quasars


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quasars

Short for “quasi-stellar radio sources,” these are very remote but extremely bright objects, thought to be at the hearts of galaxies existing on the fringes of the universe. The first of more than 600 was discovered in 1963.
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This new result suggests that some quasars are even more adept at devouring material than scientists previously knew.
Quasars are believed to be the brightest and most energetic objects in the universe.
The odd-ball heavenly objects called quasars may be much closer to the earth's own Milky Way galaxy than astronomers have thought.
The researcher said that they used the Doppler shift for light to tell whether the gas in these quasars is moving away from Earth or toward these distant black holes, which have a mass from millions to billions of times that of the Sun.
Quasars are quasi-stellar objects, from which light is extremely shifted toward the red [1-5].
We think there are only about 100 bright quasars with redshift higher than 7 over the whole sky," concludes Daniel Mortlock, the leading author of the paper.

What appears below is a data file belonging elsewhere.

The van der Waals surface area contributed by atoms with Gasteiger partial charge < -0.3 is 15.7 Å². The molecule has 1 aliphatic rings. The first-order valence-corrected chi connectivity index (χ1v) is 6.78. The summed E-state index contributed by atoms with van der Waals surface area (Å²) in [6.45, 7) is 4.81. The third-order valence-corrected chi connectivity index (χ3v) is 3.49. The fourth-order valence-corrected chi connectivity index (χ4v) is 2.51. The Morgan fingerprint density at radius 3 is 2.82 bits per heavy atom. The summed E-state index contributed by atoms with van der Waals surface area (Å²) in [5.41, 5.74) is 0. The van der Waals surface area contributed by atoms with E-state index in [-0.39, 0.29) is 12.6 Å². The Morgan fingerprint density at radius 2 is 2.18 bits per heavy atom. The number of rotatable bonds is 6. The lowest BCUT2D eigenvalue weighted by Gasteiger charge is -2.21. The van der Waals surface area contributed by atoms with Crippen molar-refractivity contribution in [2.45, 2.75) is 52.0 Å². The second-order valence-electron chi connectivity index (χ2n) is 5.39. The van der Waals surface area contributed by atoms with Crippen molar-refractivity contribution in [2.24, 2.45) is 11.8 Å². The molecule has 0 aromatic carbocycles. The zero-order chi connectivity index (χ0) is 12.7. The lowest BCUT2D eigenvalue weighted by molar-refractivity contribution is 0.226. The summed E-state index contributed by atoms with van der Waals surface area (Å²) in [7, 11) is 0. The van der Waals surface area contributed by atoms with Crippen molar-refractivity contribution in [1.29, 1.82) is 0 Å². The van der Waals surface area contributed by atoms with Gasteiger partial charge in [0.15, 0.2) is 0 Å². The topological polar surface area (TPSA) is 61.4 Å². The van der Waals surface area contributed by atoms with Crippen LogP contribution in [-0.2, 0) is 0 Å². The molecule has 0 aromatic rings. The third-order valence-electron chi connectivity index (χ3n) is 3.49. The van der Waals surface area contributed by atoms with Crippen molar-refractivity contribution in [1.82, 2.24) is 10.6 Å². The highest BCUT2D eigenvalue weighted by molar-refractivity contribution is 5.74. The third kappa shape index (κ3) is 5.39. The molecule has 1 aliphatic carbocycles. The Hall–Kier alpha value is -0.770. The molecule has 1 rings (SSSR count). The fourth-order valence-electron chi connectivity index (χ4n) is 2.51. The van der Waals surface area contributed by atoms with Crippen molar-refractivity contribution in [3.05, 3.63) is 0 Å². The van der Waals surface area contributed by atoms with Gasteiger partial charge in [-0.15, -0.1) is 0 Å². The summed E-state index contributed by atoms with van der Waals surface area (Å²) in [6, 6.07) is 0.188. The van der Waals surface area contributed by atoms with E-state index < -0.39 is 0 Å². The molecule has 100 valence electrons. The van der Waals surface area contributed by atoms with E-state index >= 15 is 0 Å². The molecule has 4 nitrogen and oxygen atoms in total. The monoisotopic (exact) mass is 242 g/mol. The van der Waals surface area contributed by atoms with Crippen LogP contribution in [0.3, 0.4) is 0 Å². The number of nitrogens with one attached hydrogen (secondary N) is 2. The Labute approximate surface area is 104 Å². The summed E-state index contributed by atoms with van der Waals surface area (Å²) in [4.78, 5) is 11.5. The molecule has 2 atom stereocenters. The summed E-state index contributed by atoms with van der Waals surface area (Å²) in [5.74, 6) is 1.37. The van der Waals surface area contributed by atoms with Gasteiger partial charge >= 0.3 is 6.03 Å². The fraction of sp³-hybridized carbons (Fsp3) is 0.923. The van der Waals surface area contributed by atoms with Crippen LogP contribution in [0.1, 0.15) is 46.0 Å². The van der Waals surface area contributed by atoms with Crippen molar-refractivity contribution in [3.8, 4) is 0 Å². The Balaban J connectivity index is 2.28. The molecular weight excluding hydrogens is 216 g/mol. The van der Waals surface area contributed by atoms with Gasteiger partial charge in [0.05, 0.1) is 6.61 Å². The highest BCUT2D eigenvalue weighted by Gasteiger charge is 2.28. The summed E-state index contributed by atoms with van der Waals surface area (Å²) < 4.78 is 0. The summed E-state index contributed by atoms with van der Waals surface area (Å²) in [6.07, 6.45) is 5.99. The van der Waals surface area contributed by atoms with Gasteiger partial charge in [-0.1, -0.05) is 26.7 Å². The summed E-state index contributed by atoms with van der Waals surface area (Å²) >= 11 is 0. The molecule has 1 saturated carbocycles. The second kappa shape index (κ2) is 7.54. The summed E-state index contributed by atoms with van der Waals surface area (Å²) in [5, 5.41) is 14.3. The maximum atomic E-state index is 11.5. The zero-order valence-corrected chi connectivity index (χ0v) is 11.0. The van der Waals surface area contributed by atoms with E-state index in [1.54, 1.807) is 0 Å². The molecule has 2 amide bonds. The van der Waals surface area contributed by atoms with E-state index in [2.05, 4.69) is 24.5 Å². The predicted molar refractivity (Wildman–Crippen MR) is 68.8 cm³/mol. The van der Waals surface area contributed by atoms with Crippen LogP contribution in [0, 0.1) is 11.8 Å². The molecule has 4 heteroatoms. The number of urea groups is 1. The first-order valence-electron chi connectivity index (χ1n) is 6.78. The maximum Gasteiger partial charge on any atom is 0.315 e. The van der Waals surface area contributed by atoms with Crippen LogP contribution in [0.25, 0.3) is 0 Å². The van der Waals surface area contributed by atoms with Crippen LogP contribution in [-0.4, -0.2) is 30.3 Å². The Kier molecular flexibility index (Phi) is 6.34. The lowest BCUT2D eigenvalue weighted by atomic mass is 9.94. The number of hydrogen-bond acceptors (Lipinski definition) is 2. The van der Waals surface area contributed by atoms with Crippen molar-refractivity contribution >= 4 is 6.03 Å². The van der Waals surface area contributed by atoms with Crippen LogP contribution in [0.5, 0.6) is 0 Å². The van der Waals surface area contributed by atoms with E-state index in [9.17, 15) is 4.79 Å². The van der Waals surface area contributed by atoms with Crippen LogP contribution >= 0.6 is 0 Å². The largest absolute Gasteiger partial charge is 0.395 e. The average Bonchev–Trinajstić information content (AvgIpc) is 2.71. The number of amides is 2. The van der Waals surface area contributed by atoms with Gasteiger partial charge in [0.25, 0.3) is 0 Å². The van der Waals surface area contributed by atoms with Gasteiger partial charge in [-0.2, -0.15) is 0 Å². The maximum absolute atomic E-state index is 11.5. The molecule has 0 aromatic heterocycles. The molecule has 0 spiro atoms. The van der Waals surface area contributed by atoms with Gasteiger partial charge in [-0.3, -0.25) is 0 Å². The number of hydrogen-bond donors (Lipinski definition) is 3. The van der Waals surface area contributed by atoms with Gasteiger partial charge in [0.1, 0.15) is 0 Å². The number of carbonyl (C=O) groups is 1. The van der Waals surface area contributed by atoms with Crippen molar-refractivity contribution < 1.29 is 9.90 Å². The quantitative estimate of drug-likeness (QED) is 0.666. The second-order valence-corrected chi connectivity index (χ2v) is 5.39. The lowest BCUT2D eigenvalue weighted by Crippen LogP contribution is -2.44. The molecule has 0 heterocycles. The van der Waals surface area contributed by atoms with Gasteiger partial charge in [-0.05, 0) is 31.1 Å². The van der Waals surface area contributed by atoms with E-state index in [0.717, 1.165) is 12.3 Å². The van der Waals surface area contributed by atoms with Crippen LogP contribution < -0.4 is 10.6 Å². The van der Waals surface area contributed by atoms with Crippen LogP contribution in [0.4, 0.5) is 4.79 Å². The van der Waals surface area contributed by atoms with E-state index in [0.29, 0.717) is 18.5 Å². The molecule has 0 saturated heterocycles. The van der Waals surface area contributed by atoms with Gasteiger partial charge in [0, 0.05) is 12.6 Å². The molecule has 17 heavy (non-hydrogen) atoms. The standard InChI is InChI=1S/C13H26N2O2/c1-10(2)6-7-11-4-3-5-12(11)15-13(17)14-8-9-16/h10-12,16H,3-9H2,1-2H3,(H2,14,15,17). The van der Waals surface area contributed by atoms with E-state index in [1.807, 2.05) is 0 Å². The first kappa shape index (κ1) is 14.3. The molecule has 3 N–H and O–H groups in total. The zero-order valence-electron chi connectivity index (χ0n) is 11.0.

We have found what are likely first-generation quasars, born in a dust-free medium and at the earliest stages of evolution," declares Linhua Jiang, research associate at the University of Arizona's Steward Observatory, Tucson.
The Baby Quasars are widely acclaimed as the first professional devices made available to home users.
Quasars are intense concentrations of energy believed to be generated by gas and dust swirling around massive black holes.
Quasars, the most brilliant of cosmic fireworks, appear to shine forth from humdrum galaxies in the early universe and not the giant ones astronomers expected.
Scientists taking part in an international research project have identified two quasars as the most distant objects ever observed, according to results presented by Sloan Digital Sky Survey (SDSS) scientists to the American Astronomical Society.
Quasars are bright emitters of light and radio waves.